The gap between theory and practice when it comes to uniformity also appears in the interpretation and enforcement of the INA itself, even when only federal actors are directly involved. In this section, I turn to some important examples of Justice Sotomayor’s jurisprudence to highlight two sources of that gap: the reliance on state-law convictions as predicates for removal and the incorporation of significant levels of administrative discretion into the code itself. When confronted with these challenges to uniformity, Justice Sotomayor has adopted positions that drive toward consistency in court interpretation without necessarily insisting on uniformity of outcome. These efforts may be the best the judiciary can do to promote the integrity of federal law by constraining the administrators who apply it.
Justice Sotomayor’s most significant immigration opinion to date as a member of the Court involved a recurring immigration law question—how to treat certain state law convictions for the purposes of federal immigration law. In Moncrieffe v. Holder, the Court considered whether a state drug conviction constituted illicit drug trafficking under federal law, such that the conviction amounted to an “aggravated felony” for the purposes of the INA. Classification of the offense of conviction as an aggravated felony would not only have made the petitioner removable, but also would have precluded the Attorney General from granting him discretionary relief.56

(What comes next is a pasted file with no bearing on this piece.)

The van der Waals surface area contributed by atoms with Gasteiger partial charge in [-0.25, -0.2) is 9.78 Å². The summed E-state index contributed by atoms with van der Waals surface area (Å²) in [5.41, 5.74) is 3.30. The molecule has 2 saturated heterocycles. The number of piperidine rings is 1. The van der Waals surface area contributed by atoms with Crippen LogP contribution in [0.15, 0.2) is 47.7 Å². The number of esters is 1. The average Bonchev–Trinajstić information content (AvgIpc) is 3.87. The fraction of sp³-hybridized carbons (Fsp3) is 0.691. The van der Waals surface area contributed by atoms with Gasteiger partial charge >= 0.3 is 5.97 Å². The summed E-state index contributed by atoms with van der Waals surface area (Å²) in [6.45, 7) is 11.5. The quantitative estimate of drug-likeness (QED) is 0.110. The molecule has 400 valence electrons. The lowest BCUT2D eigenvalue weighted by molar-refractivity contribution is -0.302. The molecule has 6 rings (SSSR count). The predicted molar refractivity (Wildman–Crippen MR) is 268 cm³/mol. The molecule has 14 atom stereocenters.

Petitioner had pleaded guilty to possession of marijuana with intent to distribute under Georgia law after being found with the equivalent of two or three marijuana cigarettes during a traffic stop. In subsequent removal proceedings, the immigration judge ordered his removal on the ground that his conviction constituted an aggravated felony.57 The Court granted certiorari to resolve a dispute among the courts of appeals over whether a conviction under a state statute that criminalizes conduct encompassed by both the felony and misdemeanor provisions of the Controlled Substances Act (CSA) constitutes a conviction for an aggravated felony, which requires that the conviction be for an offense that “proscribes conduct punishable as a felony under” the CSA.58